ASHEBORO — The Kit House is more than a photography studio. It’s also a small event center, a community place and a personal work space.
“It’s multipurpose for a reason — to adapt to the needs of people,” said Celia Rawson, opened the new business on July 10 after being selected by The Table as the June startup business under the Just for Joy Campaign.
Dustie Gregson, owner of The Table, uses a portion of her profits to help business owners starting out.
“It’s a huge gift and goes a long way,” Rawson said. “We’re grateful for them promoting our grand opening,” expected to be on Aug. 5.
A photographer herself, Rawson saw the need for a photo studio in Asheboro. She said the nearest ones are in Winston-Salem and High Point.
So she and her husband Jacob began looking for just the right place for a studio. “What it would look like, there’s nothing like it in town,” she said last week. Then they saw the “For Rent” sign at 128 Sunset Ave., called the number and toured the building.
“This is perfect,” she told Jacob. He looked around the room and wondered what Celia saw in the blue walls with paneling and the darkened floors.
What he saw as half empty she saw as filled with promise. Celia was most impressed with the large south-facing windows that allowed for natural lighting — a photographer’s boon.
Once they signed the lease, the Rawsons painted the walls and ceiling a bright white, covered the floors in light brown, added mirrors and hung curtains that can hide the street while allowing in the sunlight.
The main floor is long and mostly empty. Rawson called the studio “a blank canvas.”
“It’s space anyone could use to fit what they need,” she said.
Along the east wall is a bar with stools facing a long mirror that can be used for hairstyling and makeup or just to work on a laptop computer. There is a mini-fridge and a coffee maker for public use as well as a sizable dressing room.
Photographers who rent the space will bring their own equipment and set up the way they want. They can bring their own props or, as time goes by, Rawson will add props that will be available as part of the cost.
Asked about what types of events the Kit House can be used for, Rawson expects there to be small events such as baby and wedding showers, birthday or anniversary parties, intimate gatherings, and even corporate events.
She is hoping that mornings will welcome young professionals or stay-at-home workers who wish to have the amenities of downtown.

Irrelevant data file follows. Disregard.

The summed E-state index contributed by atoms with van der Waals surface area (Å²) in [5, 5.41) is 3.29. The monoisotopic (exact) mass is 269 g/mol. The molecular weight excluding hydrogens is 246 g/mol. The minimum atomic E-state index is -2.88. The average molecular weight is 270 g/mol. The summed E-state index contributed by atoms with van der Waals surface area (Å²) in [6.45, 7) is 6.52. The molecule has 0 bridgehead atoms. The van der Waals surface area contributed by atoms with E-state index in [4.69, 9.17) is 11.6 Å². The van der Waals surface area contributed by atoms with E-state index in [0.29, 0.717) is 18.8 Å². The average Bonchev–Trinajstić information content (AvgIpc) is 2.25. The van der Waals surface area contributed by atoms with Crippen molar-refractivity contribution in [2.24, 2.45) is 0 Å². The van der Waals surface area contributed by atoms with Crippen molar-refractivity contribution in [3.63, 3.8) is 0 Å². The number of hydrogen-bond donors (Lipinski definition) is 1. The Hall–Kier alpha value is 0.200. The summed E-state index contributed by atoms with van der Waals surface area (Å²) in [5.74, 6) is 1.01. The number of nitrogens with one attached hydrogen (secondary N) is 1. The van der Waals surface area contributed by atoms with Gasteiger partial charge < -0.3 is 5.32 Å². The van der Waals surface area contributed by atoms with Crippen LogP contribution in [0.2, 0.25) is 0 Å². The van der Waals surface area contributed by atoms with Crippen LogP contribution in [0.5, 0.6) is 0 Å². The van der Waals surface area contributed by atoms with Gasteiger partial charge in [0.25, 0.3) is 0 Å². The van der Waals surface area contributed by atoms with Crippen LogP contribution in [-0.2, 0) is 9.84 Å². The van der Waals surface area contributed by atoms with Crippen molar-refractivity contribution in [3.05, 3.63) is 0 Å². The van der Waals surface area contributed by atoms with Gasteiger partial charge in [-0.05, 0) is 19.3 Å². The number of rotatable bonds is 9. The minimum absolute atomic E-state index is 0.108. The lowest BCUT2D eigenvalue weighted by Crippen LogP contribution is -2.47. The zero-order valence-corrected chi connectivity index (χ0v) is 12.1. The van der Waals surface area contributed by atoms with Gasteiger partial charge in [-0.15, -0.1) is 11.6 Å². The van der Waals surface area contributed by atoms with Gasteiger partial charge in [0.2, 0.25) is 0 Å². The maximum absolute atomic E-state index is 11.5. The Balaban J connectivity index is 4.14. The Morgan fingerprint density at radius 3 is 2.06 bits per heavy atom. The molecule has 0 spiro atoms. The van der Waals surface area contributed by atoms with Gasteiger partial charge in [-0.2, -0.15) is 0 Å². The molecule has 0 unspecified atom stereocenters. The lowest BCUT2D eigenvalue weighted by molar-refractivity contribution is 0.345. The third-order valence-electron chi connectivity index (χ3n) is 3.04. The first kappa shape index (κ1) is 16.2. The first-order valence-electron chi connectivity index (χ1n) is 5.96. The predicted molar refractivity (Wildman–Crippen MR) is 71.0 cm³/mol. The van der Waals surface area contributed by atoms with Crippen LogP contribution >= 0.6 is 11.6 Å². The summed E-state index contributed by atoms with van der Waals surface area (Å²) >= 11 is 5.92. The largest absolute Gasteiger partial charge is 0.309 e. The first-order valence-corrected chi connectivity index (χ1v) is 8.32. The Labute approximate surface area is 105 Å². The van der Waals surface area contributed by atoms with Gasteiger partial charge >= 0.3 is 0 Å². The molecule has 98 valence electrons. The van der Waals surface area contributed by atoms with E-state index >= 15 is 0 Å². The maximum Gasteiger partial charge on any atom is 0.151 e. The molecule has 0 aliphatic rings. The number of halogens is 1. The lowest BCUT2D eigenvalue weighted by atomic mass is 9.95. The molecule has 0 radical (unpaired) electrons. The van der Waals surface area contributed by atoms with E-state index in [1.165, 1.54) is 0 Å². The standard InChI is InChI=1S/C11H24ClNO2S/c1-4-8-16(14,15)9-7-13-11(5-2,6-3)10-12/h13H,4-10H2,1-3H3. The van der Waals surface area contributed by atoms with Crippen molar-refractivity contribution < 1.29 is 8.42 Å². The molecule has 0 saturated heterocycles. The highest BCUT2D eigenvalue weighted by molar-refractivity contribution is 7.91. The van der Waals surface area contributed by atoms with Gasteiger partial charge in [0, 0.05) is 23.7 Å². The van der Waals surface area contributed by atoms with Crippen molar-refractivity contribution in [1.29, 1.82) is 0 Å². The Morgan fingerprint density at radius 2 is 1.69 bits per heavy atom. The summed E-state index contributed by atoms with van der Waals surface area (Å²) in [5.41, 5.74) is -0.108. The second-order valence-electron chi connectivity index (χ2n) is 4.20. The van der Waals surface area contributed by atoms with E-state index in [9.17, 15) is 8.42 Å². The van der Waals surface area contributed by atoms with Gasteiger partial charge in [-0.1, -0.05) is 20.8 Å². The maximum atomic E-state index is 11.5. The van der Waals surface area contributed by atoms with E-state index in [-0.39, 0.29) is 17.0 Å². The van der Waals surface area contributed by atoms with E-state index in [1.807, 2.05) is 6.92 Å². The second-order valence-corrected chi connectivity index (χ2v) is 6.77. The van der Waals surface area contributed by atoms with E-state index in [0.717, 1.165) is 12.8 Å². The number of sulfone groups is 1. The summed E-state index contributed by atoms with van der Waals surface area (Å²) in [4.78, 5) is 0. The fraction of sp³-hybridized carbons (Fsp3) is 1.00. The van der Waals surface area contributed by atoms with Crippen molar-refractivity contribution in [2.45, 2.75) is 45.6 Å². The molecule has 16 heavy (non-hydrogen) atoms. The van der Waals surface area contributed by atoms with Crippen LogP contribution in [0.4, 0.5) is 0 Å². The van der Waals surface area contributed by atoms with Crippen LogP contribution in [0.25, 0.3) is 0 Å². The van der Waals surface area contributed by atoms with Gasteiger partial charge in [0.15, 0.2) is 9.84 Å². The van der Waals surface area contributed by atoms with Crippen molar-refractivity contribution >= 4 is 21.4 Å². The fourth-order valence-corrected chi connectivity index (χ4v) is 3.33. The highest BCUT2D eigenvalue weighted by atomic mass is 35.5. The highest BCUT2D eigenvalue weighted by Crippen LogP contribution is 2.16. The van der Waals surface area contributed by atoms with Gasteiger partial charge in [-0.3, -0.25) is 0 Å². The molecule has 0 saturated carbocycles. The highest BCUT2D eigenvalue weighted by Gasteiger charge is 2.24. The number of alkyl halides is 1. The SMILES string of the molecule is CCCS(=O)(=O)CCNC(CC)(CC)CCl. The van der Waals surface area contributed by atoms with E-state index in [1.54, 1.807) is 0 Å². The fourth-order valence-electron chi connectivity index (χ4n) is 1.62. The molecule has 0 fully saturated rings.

A benefit of Kit House, Rawson said, is that people who use coffee shops to work on their laptops won’t be bothered by the crowds of an eatery. But they’ll still be within walking distance of coffee and tea shops and will be allowed to bring their drinks and snacks with them. Kit House will offer free Wifi.
Another benefit that Rawson hopes will bring workers in is that being downtown they’ll be near other businesses. The Kit House will be convenient for meeting with friends and associates without the hustle and bustle of a restaurant or coffee shop.
“This can be a community of professionals in town rather than being isolated at home,” she said. “They can meet regularly at a place that’s not an eatery. It’s a huge hit in larger cities.”
Being a new enterprise, Rawson said, they’re in the process of “building connections and creating awareness” of Kit House. “We hope to be popular once winter comes. I have photographers lined up to shoot this fall.” And some business women from Charlotte were to have come July 20 to have headshots taken for their firm.
Rawson is hoping to bring more people downtown who, in turn, will visit other local businesses. She said photographers who set up for shoots can stage their own looks while bringing in local stylists and hairdressers. “We’re hosting the space and allowing others to use it how they choose.”
She said her hope is that Kit House can collaborate with other event centers in town as a backup for photo sessions. There will be plenty of hairdressing and makeup space and a dressing room to change.
“I do a lot of wedding photos myself,” Rawson said. “This is the kind of space I want. I could do a full wedding party in here. And they don’t have to worry about the weather outside or poor lighting.”
So, what’s in the name — The Kit House?
“Jacob and I live in a Sears kit house (on Park Street) that was built in the ’30s,” Rawson said. “And, photographers will have to bring their own kits.”
Beyond taking photos, holding parties and hosting business professionals, Rawson said she hopes that Kit House will be a gathering place for the community. She can even envision having movies for children while their parents are doing other things downtown.
Rawson repeated, “There’s nothing like it in town.”
For more information, you can visit TheKitHouseStudio.com. Rentals are by the hour, half-day and full-day.